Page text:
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Luke DeCock

Luke DeCock: Miami basketball flies the ACC flag in a busy — and historic — week for the conference

What is normally one of the quietest weeks of the ACC basketball offseason turned out to be not only busy, but historic.

While Miami was busy salvaging the ACC’s reputation by keeping the league’s Sweet 16 streak alive — not to mention extending the Hurricanes’ own Elite Eight streak to two Friday night — the ACC at large took a giant step toward diversifying its ranks.

Now that Micah Shrewsbury’s hire has been finalized at Notre Dame — an absolute slam dunk for the Irish — all three men’s basketball head-coaching vacancies this cycle have been filled by minorities, and in the space of a month the ACC went from six Black coaches to nine, now officially majority-minority. It’s a long way from 2019, when there were only two Black coaches in the ACC, or 2021, when there were only three.

Representation matters. Opportunity matters. While the ACC has always talked the talk in terms of hiring coaches that better represent the players they recruit and supervise, with the hiring of Shrewsbury and Damon Stoudamire at Georgia Tech, and the promotion of Adrian Autry to replace Jim Boeheim at Syracuse, it’s now walking the walk.

So, for that matter, are the ACC’s sitting Black coaches. They accounted for two of the ACC’s five NCAA bids, a third went to the Final Four a year ago and a fourth won the most ACC games at Boston College in 12 years. Throw in Virginia Tech’s Kenny Brooks becoming the first Black coach to win an ACC women’s title, and it’s been an important month.

Stlll, none of them will be under more pressure than UNC’s Hubert Davis next season, coming off a season of historic — even unprecedented — underachievement, and this week’s returns of Armando Bacot and R.J. Davis, along with the impending departure of four (and counting) bench players in the transfer portal, raises some fascinating questions about the Tar Heels and their immediate future.

If Caleb Love returns as well, which seems unlikely but not impossible, why should anyone expect different results from a group that clearly had motivation and chemistry issues? (And why skip the NIT if the core trio is coming back?) With Hubert Davis’ best incoming freshman class still a year away, who exactly is going to fill out the bench? (Not that he’s ever used that group much anyway.) And, barring the portal arrival of a point guard, who exactly is going to play on the wings?

Assuming Love departs, the Tar Heels will need shooters as much as they need a fresh start, and while getting two all-ACC players back is a win-win for school and player alike in the NIL era — especially for Bacot, who has talked about wanting to be a UNC icon — Davis is going to have to dip deep into the portal to find some long-range offense. As North Carolina has learned, with Brady Manek and Pete Nance, the portal can be a make-or-miss game.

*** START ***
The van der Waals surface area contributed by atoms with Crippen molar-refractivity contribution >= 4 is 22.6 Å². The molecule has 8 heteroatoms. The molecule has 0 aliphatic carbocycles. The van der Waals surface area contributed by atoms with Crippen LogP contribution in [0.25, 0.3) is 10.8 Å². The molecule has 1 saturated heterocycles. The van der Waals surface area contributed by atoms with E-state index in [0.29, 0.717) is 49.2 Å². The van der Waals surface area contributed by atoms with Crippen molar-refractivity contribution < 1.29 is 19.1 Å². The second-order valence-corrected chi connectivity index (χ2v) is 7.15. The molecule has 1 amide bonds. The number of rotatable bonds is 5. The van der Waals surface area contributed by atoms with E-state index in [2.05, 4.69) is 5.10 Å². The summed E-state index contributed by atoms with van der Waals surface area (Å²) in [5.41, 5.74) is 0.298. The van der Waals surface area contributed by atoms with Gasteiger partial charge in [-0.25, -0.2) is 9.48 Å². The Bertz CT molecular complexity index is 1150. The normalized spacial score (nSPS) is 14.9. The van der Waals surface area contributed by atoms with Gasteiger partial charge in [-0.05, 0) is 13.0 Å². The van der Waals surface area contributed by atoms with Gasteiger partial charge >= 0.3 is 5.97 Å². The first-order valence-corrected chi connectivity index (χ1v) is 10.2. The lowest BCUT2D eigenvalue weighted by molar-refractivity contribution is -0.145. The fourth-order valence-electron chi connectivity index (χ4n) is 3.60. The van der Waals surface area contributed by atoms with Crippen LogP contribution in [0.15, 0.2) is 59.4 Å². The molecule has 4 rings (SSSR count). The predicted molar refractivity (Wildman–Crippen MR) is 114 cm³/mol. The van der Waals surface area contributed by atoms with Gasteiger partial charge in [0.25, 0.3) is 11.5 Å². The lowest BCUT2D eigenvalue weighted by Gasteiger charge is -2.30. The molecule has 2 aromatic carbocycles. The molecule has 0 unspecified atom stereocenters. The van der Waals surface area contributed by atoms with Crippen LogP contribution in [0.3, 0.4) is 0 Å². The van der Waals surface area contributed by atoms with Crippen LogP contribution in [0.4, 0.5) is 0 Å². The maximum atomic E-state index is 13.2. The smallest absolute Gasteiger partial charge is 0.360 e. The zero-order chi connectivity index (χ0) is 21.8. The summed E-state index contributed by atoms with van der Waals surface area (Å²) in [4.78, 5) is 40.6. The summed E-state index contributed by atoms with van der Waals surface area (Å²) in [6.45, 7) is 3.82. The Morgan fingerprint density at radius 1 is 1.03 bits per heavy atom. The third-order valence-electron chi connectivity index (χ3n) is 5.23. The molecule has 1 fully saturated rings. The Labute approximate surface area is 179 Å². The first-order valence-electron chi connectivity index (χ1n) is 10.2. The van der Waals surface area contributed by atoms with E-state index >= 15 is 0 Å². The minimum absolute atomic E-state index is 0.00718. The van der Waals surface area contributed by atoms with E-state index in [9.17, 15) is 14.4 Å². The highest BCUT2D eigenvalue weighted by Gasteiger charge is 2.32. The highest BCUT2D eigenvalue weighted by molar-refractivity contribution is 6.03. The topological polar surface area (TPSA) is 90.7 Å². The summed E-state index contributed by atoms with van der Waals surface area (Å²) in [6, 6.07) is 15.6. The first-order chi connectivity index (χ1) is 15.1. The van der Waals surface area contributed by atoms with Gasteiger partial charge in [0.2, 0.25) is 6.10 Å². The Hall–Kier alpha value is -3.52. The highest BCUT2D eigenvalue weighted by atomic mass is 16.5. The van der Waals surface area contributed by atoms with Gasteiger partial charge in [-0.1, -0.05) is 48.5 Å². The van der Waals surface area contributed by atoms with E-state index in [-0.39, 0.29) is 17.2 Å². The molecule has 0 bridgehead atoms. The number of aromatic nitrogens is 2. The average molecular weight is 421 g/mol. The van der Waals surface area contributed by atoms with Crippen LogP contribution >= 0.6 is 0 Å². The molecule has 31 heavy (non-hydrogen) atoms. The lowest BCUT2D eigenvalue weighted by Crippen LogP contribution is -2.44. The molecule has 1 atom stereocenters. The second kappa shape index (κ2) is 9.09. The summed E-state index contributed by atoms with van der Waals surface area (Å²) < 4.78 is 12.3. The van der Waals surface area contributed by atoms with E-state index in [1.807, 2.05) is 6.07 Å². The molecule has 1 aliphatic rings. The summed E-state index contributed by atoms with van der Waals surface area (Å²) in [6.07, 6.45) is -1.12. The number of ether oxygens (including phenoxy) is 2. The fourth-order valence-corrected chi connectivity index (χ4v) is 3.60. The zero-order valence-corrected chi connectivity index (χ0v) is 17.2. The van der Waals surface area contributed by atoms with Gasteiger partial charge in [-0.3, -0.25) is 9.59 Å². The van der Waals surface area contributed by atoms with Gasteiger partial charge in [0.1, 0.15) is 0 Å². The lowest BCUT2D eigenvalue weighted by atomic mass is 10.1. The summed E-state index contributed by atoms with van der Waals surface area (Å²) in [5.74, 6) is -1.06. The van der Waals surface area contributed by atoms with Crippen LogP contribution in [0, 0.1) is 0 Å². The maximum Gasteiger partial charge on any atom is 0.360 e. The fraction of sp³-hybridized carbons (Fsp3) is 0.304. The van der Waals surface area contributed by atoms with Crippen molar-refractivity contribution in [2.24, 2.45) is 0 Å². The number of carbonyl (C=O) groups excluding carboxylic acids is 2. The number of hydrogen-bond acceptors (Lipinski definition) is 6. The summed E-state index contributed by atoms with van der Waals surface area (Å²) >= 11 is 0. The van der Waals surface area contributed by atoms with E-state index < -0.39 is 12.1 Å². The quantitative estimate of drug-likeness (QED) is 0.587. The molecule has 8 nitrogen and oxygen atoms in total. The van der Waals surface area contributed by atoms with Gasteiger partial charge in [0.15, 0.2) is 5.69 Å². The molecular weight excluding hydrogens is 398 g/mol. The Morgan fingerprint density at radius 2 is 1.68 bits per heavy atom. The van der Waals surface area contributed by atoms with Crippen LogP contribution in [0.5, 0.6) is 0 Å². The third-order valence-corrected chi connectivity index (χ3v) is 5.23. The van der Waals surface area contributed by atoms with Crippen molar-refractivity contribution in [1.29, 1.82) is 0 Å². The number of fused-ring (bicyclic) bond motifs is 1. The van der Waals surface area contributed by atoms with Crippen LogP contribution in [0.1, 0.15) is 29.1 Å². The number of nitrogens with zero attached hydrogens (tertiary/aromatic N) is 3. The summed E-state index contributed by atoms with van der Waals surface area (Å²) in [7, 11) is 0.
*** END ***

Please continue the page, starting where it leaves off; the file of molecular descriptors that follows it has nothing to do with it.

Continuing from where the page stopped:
Miami, meanwhile, is where the Tar Heels expected to be now going into the season as the preseason No. 1. It helps having someone who’s done it so many times before at the helm — and Jim Larranaga, at 73, showed Friday night he can still dance — but it helps even more having guards like Isaiah Wong and Nijel Pack to go with do-it-all forwards like Jordan Miller, Norchad Omier and Wooga Poplar.

With a few key returnees from last year’s team and two impact transfer arrivals, the Hurricanes bridge the the old and new worlds of college basketball. The Friday night game in Greensboro between Duke and Miami felt like the real ACC title game, and the Hurricanes have continued to play as well in the NCAA Tournament as they did in valiant defeat that night.

An annual disappointment in football since joining the ACC — except for that one year — the Hurricanes have become a perennial basketball powerhouse, thanks in part to the former Virginia assistant in charge. With Virginia succumbing to yet another first-round upset and Duke getting bullied out of the tournament by Tennessee, the ACC really needed Miami to carry the flag this March.

The N.C. Triangle may have been shut out on the men’s side for the fourth time since 1979, but the ACC has now advanced a team to the second weekend for the 43rd straight year, thanks to Miami.

In a historic week for the league, the Hurricanes helped avoid making the wrong kind of history.

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